Networking Fundamentals – Part 1

In these posts, we will document the fundamentals of networking. We will begin with the basics, including the OSI model, and work our way up from Layer 1 to layer 7, but mostly concentrating on Layers 1-3.

As many have learned, the path to success in troubleshooting networks is knowing and understanding the fundamentals.

OSI (Open Systems Interconnection) model:

osi model
click to enlarge

Layer 7: Application Layer:

End users are interacting with the layer itself. When a user is being authenticated, that user is interacting with layer 7. If encryption is taking place, that is layer 6. The application layer determines if a remote communication partner is ready. For example if a modem is in use, the application layer asks if the modem is ready. Agrees on procedures for communication; data integrity, privacy and error recovery. Protocols running at layer 7: SMTP, POP3, Telnet, HTTP, FTP, SNMP.

Layer 6: Presentation Layer:

Formatting of data. For example if Word opens a file in gobbly gook, that is a presentation layer issue. No agreement has been made for formating. Compatability with the OS, ASCII, Binary, compression. JPG, MIDI, TIFF. Any file type is how data is being presented.

Layer 5: Session Layer:

Handles creation, maintenace and tear down of communication between hosts. The communication itself between two hosts is called a session. Sessions can be short. The session layer manages communication. Provides Full Duplex, Half Duplex, or Simplex. The Session Layer is commonly implemented explicitly in application environments that use remote procedure calls.

Layer 4: Transport Layer:

Establishes end-to-end connection between two systems. Session data is received from the upper layers and the transport layer makes sure the data gets to the destination in the correct sequence, and without errors. TCP (Connection-oriented) and UDP (Connectionless) are two methods of transporting data at the Transport Layer.

Layer 3: Network Layer:

IP runs at this layer, routers at this layer (routing layer), IP addresses, layer addresses, etc. Routing is a two question process: Is it a Valid path? And what is the Best Path to get there?

Layer 2: Data Link Layer:

This is where our switches and bridges run. WAPS also operate at this layer. Cable modems/DSL modems. Ethernet, HDLC, PPP, Frame Relay. There is a big difference between error detection and error recovery. Layer 2, we have error detection with FDS Frame Detect Sequence. MAC addresses/Hardware addresses/Physical Addresses/Burned In Address (BIA) are at Layer 2. There is such a thing as a layer 3 switch; a single device that can do the routing and the switching.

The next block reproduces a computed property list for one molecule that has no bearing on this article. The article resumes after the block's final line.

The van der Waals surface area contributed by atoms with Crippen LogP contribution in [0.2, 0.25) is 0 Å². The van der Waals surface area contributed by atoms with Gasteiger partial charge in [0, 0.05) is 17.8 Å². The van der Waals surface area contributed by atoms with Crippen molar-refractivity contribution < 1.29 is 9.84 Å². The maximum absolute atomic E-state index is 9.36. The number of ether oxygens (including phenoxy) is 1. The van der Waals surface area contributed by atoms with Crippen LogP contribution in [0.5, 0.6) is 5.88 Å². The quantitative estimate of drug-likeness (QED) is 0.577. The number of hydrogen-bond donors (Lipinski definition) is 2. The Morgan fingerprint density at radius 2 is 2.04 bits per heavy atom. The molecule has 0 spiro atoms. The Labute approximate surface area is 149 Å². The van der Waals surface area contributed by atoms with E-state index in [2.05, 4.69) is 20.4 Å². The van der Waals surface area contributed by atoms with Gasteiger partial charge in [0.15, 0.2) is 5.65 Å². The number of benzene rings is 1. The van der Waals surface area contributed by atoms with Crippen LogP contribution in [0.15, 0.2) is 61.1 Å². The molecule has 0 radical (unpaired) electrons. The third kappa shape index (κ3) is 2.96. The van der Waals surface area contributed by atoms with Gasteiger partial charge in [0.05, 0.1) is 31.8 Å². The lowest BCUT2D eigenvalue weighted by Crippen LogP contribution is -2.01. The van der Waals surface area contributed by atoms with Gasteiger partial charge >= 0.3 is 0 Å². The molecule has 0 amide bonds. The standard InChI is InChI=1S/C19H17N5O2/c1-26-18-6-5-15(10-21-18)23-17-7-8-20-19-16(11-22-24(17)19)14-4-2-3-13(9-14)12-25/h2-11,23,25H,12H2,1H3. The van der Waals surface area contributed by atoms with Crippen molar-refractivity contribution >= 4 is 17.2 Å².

Layer 1:  Physical Layer:

1’s and 0’s. The Physical Layer handles the actual data being transmitted. Cables, pins, voltage running at physical layer.


  • Guaranteed Deliver
  • Error detection via sequence and ACK numbers
  • Windowing
  • Connection Oriented

TCP Three-way handshake: SYN, SYN-ACK, ACK.

Error detection is finding an error.

Error recovery is doing something about the error.

For example some layers have error detection – layer 1, but not error recovery.

In transmitting several segments, when the recipient sends the ACK number, it sends the next number in the sequence that the recipient expects to receive. An acknowledgement timer will re-send: Positive Acknowledgement with Retransmission (PAR).

Windowing is the amount of data that the sender is allowed to transmit without waiting for an ACK. The recipient decides the size of the window. This gives the recipient the ability to decide the amount of data flow. (Flow Control) Sliding Windows refers to dynamic adjustment of the size of the window itself.



  • Best effort delivery but no guarantee of delivery
  • No error detection
  • No windowing
  • “Connectionless”


Crosstalk – EM interference; a signal crosses over from one cable to another. Can be described as Near End Cross Talk (NEXT) or Far End Cross Talk (FEXT) depending on which end of the cable is being tested. PSNEXT is Power Sum Near End Cross Talk which is the calculation made when a NEXT test is run. When the NEXT result for each pair of wires is added, the result is the PSNEXT. (Not to be confused with the management software titled PSNEXT).

Straightthrough cable – used to connect a PC to a switch or a hub. The wire connected to Pin 1 on one side is connected to Pin 1 on the other, the wire connected to Pin 2 on one side is connected to Pin 2 and so forth.

CrossOver Cable – typically used between two switches, and when two switches are transmitting data over the same pair of wires, a crossover cable is used. A switch to switch connection with a CrossOver Cable is also called a TRUNK.

Rollover Cable – All eight wires in the cable will “roll over” to another pin at the remote end. eg. Pin 1 at one end rolling over to pin 8 at the other end. Pin 2 rolling over to pin 7 etc. Typically Blue Cisco cables that come with each Cisco router with a DB9 connector are Rollover cables. (Get a USB adapter so that you can use it with your laptop). These cables typically connect to the console port on the switch/router.

MAC address – Media Access Control Address (Also known as Ethernet/NIC/LAN/Physical/BIA address): used by switches to send frames to the proper destination. 48bit address.

The MAC address has two parts, the first being the Organizationally Unique Identifer (OUI). The OUI is assigned to hardware vendors by the IEEE. A given OUI is assigned to one and only one vendor. The second half of the MAC address is a value not yet used by that particular vendor.

The Broadcast MAC address: 77-77-77-77-77-77

The Multicast MAC address always starts with 01-00-5E, then 00-00-00 thru 7F-FF-FF